The very words used to describe dreaming reflect that dreaming is vital to bringing good fortune. The Iroquoian word-sentence kateraswas means ‘I dream,’ but it also means that ‘I dream as a habit, as a daily part of my way of being in the world’. The phrase also carries the connotation that ‘I bring myself luck because I am able to manifest good fortune and prosperity through my dreaming’. The Iroquoian term ‘watera’swo’, (dream) also means ‘it brings good luck.’ The early Jesuit observers noted that the Iroquois believed that neglect of dreams brings bad luck.

Indeed, at many watersheds in my life, my own dreams had helped me to overcome obstacles and find my path. On at least three occasions, my dream previews of possible death in road accidents prompted me to take evasive action that may have kept me alive.

For the Iroquois dreaming is also good medicine. The Mohawk word ‘atetshents’, which literally means ‘one who dreams’, is also the term for a doctor or shaman.

Many years after I started studying with a Mohawk dream shaman in visionary reality, I met a Mohawk woman healer in ordinary reality who confirmed the importance of dream medicine. She was a grandmother of the Turtle clan, who did me the honor of attending one of my Active Dreaming circles. Invited to share a dream, she.told us that many years ago she had dreamed that two Native men came to the door of her cabin on the reservation and asked if she had a turtle rattle. When she produced one, they asked if they could use it while they taught her a healing song to help her people. She woke with the words of the song echoing in the room, but they quickly faded.

“Guess I’m a slow learner,” she said modestly, “because it took fifteen years before those two guys turned up at my house in waking life. They asked me if I had a turtle rattle, just like in the dream. They taught me that song again, and this time I remembered.” She offered to sing that song for our circle, and of course we eagerly accepted. As she sang and shook a large rattle made from the shell of a snapping turtle, we felt and saw the spirit animals pressing into our space, to guide and support. I saw a big standing bear walk into the group and open its chest to reveal a big medicine cabinet inside.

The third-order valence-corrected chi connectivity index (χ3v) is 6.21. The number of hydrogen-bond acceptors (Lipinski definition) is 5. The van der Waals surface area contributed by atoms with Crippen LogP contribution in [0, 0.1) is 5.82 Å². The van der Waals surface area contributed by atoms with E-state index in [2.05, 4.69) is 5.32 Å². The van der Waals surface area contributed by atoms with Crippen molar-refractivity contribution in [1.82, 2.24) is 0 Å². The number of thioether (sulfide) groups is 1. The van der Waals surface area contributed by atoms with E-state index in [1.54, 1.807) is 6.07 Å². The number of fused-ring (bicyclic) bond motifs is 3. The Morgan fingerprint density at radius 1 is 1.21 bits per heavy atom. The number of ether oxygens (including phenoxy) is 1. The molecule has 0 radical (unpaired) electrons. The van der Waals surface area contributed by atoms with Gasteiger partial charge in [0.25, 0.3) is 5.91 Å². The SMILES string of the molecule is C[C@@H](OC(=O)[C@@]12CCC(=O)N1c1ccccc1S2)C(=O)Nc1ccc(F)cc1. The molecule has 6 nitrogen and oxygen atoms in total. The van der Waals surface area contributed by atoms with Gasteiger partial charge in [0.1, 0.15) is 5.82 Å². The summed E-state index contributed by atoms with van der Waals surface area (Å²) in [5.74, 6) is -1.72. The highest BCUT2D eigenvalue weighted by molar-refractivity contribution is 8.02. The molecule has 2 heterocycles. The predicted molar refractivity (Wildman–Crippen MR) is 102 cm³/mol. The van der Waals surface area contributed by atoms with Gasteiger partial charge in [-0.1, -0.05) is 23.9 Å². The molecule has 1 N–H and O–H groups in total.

In that moment, the healing wisdom of the ancient Iroquoian dreamways was plainly revealed. We saw not only that it is possible to see the future in dreams, but that the events of our waking lives may be born in the dreamworld. We saw how dreaming can put us in touch with sacred sources of healing. We saw how a dream that wants to take root in the world can open a space between the worlds where extraordinary healing is possible.

~

For more on this rich tradition of shamanic dreaming, please read Dreamways of the Iroquois: Honoring the Secret Wishes of the Soul, by Robert Moss. Published by Destiny Books. The three novels in my Cycle of the Iroquois – Fire Along the Sky, The Firekeeper, and The Interpreter, all now available in handsome new editions from the State University of New York Press – go deep into the practice of the dream shamans and the lives of the Mohawks and their neighbors on North America’s first frontier.